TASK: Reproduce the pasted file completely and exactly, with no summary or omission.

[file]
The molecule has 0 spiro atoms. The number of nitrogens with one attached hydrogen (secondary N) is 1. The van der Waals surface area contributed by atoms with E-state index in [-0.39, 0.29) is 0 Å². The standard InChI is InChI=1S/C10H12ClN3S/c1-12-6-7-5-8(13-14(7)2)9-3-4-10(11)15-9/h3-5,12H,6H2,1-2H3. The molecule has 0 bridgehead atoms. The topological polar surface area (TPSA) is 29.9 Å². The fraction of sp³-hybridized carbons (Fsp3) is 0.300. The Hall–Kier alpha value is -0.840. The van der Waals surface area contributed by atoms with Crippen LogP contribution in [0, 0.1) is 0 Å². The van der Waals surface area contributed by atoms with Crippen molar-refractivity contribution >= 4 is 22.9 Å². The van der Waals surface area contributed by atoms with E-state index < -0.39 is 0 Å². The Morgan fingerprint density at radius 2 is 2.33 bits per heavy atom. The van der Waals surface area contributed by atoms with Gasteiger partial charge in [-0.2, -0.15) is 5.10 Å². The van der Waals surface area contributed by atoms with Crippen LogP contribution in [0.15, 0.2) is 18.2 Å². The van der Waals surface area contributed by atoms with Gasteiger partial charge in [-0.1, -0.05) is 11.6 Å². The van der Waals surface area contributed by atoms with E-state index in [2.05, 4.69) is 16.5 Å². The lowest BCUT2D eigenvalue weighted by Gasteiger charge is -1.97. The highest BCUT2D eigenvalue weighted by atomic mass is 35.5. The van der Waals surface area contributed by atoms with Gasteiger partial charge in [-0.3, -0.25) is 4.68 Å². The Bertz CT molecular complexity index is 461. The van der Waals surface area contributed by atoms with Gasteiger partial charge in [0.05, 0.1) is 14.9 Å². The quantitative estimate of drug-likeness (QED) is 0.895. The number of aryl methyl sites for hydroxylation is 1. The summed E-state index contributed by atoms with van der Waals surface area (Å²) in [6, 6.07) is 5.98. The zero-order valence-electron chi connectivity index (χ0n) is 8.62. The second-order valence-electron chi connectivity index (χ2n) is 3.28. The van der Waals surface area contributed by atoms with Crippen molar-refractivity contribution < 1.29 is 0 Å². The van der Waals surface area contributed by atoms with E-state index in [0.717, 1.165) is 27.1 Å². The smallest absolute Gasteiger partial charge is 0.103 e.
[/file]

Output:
The molecule has 0 spiro atoms. The number of nitrogens with one attached hydrogen (secondary N) is 1. The van der Waals surface area contributed by atoms with E-state index in [-0.39, 0.29) is 0 Å². The standard InChI is InChI=1S/C10H12ClN3S/c1-12-6-7-5-8(13-14(7)2)9-3-4-10(11)15-9/h3-5,12H,6H2,1-2H3. The molecule has 0 bridgehead atoms. The topological polar surface area (TPSA) is 29.9 Å². The fraction of sp³-hybridized carbons (Fsp3) is 0.300. The Hall–Kier alpha value is -0.840. The van der Waals surface area contributed by atoms with Crippen LogP contribution in [0, 0.1) is 0 Å². The van der Waals surface area contributed by atoms with Crippen molar-refractivity contribution >= 4 is 22.9 Å². The van der Waals surface area contributed by atoms with E-state index < -0.39 is 0 Å². The Morgan fingerprint density at radius 2 is 2.33 bits per heavy atom. The van der Waals surface area contributed by atoms with Gasteiger partial charge in [-0.2, -0.15) is 5.10 Å². The van der Waals surface area contributed by atoms with Crippen LogP contribution in [0.15, 0.2) is 18.2 Å². The van der Waals surface area contributed by atoms with Gasteiger partial charge in [-0.1, -0.05) is 11.6 Å². The van der Waals surface area contributed by atoms with E-state index in [2.05, 4.69) is 16.5 Å². The lowest BCUT2D eigenvalue weighted by Gasteiger charge is -1.97. The highest BCUT2D eigenvalue weighted by atomic mass is 35.5. The van der Waals surface area contributed by atoms with Gasteiger partial charge in [-0.3, -0.25) is 4.68 Å². The Bertz CT molecular complexity index is 461. The van der Waals surface area contributed by atoms with Gasteiger partial charge in [0.05, 0.1) is 14.9 Å². The quantitative estimate of drug-likeness (QED) is 0.895. The number of aryl methyl sites for hydroxylation is 1. The summed E-state index contributed by atoms with van der Waals surface area (Å²) in [6, 6.07) is 5.98. The zero-order valence-electron chi connectivity index (χ0n) is 8.62. The second-order valence-electron chi connectivity index (χ2n) is 3.28. The van der Waals surface area contributed by atoms with Crippen molar-refractivity contribution < 1.29 is 0 Å². The van der Waals surface area contributed by atoms with E-state index in [0.717, 1.165) is 27.1 Å². The smallest absolute Gasteiger partial charge is 0.103 e.